Drama As Reforms Meeting Closes

As conveners of the three-day conference on political and electoral reforms prepared for the final closing ceremony, tensions were building among the delegates and, soon, disagreements emerged over some of the proposals and the next course of action.

With delegates converging for the final day, there was also some excitement when agents of former Vice President Prof Gilbert Bukenya (Busiro North) and former Prime Minister Amama Mbabazi (Kinkiizi West) informed the organisers that the two associates-turned-political-rivals of President Museveni would attend the final day’s proceedings.

The programme for the closing ceremony was also brought forward to accommodate speaker of Parliament Rebecca Kadaga, who wanted to preside over the closure well in time for Parliament’s plenary session. Like President Museveni who skipped the opening ceremony, the three NRM leaders too did not show up.

The pact:

The reform proposals are summarised in a 16-point pact named, ‘Uganda citizens’ compact on free and fair elections,’ which was signed by political party leaders, religious bodies, civil society organisations and representatives of cultural institutions.

At the signing ceremony, Mugisha Muntu (FDC), Asuman Basalirwa (JEEMA), Michael Mabikke (SDP), John Ken Lukyamuzi (CP) and Emmanuel Tumusime (Forum for Integrity in Leadership) were the only party presidents present. John Baptist Kawanga (DP vice president) represented Nobert Mao while Beti Kamya (UFA), who has been critical of the process, skipped the signing ceremony.

Trade unionists protested the reforms over the proposal 14 (iv) that suggests the removal of workers from special interest group representation since their issues can be addressed by directly elected MPs.

“Politicians have hijacked this process because they are selfish. They want to push us out. We can’t approve of such a proposal and we [workers] are going to mobilise against all opposition MPs and ensure that they don’t return to the next Parliament,” said Wilson Owere, the chairman general of National Organisation of Trade Unions (NOTU).

Feeling sidelined, Stella Nambuya, president of the little-known Republican Youth and Women’s Party, attempted to forcefully sign the pact but was restrained by the organisers.

“This pact has been hijacked,” she shouted. “It is not in the interest of Ugandans but promoters of foreign interests.”

Nambuya accused the organisers of having “side-stepped” the smaller parties and said that for the recommendations to be meaningful, they should be channelled through the national consultative forum. To the organisers, Nambuya and Ainebyoona ‘Vicks Kingo,’ who wanted to sign on behalf of NRM, were simply saboteurs to the process.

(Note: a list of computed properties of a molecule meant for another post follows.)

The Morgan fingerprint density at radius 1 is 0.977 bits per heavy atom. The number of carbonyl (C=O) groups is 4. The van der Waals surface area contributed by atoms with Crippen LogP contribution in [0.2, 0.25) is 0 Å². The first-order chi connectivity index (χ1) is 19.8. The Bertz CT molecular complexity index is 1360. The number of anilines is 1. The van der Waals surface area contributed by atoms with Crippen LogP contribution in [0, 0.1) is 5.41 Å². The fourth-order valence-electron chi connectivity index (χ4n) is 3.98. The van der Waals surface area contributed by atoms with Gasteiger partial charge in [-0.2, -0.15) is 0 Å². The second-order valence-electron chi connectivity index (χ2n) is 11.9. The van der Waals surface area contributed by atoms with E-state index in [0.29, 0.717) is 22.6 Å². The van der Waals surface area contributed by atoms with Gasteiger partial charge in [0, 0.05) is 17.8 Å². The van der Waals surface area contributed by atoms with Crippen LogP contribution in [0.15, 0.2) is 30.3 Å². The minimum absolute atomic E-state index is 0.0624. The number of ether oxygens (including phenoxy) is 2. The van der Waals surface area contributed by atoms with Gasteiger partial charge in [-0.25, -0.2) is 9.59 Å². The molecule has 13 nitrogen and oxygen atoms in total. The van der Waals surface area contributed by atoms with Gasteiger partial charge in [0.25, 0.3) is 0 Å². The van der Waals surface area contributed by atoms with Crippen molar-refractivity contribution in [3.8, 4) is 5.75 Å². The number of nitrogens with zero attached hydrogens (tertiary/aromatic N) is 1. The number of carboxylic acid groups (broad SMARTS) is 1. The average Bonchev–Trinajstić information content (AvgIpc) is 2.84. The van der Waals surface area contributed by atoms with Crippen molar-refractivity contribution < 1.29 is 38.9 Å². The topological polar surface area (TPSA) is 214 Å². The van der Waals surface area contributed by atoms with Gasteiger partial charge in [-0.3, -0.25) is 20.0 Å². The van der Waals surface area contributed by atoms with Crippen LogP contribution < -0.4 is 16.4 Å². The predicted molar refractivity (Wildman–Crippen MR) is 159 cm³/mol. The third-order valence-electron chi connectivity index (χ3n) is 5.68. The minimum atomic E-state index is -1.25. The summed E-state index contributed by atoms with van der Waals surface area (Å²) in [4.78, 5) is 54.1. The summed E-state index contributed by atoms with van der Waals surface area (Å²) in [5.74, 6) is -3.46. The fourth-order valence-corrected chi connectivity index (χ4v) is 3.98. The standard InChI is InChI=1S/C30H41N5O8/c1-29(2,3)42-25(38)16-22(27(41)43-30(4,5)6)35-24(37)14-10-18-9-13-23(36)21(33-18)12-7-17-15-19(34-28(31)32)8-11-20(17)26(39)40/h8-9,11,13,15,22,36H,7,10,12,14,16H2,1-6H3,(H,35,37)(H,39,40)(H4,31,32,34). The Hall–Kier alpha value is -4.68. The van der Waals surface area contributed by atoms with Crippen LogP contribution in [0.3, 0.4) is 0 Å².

Even as they signed the final pact, former FDC President Dr Kizza Besigye and Kampala Lord Mayor Erias Lukwago warned that the proposals may end up being trashed the same way similar proposals were ignored in 2009.

“I was the shadow attorney general at the time when we handed our proposals to the speaker of Parliament. The only difference is that this time around, we are not only political parties but the civil society, religious and cultural leaders,” Lukwago said.

Lukwago added that unless opposition groups adopted more proactive practices, the agitation for electoral reforms risked turning into “a sort of ritual.”

“I think we need to move away from this ritual and adopt means that will keep up the pressure to have the reforms accepted,” Lukwago said.

Reciting from the Book of Isaiah 35, former Ethics and Integrity minister, Miria Matembe, asked the reformists to abandon fear.

“Let each one of us resolve to abandon fear, fear is the biggest weapon that our enemy uses to fight us. The opposite of fear is faith, have faith because with God, we shall overcome,” Matembe said.

Forum for Integrity in Leadership (FIL) President Emmanuel Tumusime threw organisers into panic when he took a microphone and announced that the convention should not end without announcing a transitional government.

“We must not leave this place without doing something,” Tumusiime began, attracting the attention of the delegates.

“If you are not willing to do it, I will do it myself. I want to propose that this meeting forms a transitional government because we need to show people that we are serious,” he added.

After Tumusiime made his pronouncement, the executive director of the Uganda National NGO Forum, Richard Ssewakiryanga, one of the conference convenors, stopped the opposition politician in his tracks, in an apparent move to prevent the convening civil society organisations from running into trouble with the government.

Source : The Observer

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